Jewschool was proud to have sponsored the best of Israeli documentary films showing at the Other Israel Film Festival, the largest festival devoted to the history, culture, and identity on the topic of minority populations in Israel.
Read all of Jewschool’s film reviews from this year’s 10th anniversary festival here — and we look forward to seeing you there again in December 2017.
There is a scene late in Harmonia in which the overbearing conductor of the Jerusalem Philharmonic Orchestra exhorts his young son to play his violin in a manner somewhere between restraint and outburst, between order and chaos. The conductor is Abraham, his son is Isaac, and the tension he describes permeates the entire film. It is Isaac who embodies safety and restraint, and his half-brother Ben, AKA Ismail, who seems dangerous and out of control.
If you’ve already guessed, based on the character names, that the film is Biblical allegory, you’d be right. Abraham is married to Sarah, who plays first-chair harp in orchestra he conducts and seems unable to have children. They accept third chair horn player Hagar’s offer to conceive a child for them with Abraham. They name the baby Ben, but eventually he will be called Ismail.
But it does not take long to see that writer-director Ori Sivan has given us a retelling of Abraham and Sarah’s saga that is far from simplistic. His version is surreal, constantly unsettling, and marries some of the darker elements of the story with a gothic horror sensibility. There is a general sense of unease punctuated by hard edges throughout – abrupt edits, creepy set decor, lurid colors, and extreme close-ups of bone-chilling stares. Because of this, when deeply loving feelings finally burst onscreen after all of that icy buildup, the warmth is so palpable that you feel as though the film itself may melt.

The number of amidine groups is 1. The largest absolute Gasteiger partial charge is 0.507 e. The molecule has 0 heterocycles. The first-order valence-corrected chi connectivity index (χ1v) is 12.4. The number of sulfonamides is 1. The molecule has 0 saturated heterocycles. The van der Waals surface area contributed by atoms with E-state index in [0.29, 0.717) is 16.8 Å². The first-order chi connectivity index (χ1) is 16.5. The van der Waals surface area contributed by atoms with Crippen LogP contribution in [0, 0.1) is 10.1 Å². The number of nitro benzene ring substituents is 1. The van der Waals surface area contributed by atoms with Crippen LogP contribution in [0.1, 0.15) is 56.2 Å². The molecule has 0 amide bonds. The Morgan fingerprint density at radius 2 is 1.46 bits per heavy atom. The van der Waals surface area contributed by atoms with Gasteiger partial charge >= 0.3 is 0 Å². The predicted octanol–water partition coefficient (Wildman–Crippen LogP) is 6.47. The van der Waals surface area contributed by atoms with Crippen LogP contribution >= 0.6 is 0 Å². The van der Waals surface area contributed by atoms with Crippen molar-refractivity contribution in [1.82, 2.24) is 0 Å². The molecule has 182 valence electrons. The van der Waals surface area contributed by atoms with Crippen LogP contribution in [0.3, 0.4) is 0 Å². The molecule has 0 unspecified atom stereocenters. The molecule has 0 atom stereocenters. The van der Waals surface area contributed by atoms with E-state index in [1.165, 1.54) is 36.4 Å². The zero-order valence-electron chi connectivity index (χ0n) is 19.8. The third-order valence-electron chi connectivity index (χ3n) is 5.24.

In transferring the story to modern-day Israel, Sivan wisely infuses the melodrama with larger societal tensions plaguing Israel today. Ben-cum-Ismail is an outsider in Sarah and Abraham’s household, and his character’s alienation embodies that of Palestinian communities in Jerusalem. His biological mother, Hagar, is from East Jerusalem, and she is shown early on speaking Arabic with her father. The half-Arab child she gives birth to is then raised in an affluent Jewish Israeli household, and while this is not the ostensible reason for his discomfort, the symbolism of it cannot be missed. At the same time, it never feels heavy-handed.
The use of music goes beyond the specific pieces the characters play. It is the way they play them that gives the musical interactions here real suspense. Those with a deeper knowledge of music than I have will probably have a deeper experience of the film, but even with my extremely limited knowledge of classical music, I found myself holding my breath in anticipation of how a character would play a line of music. In music, as in life, you want to hit the right note somewhere between sensible restraint and passionate chaos.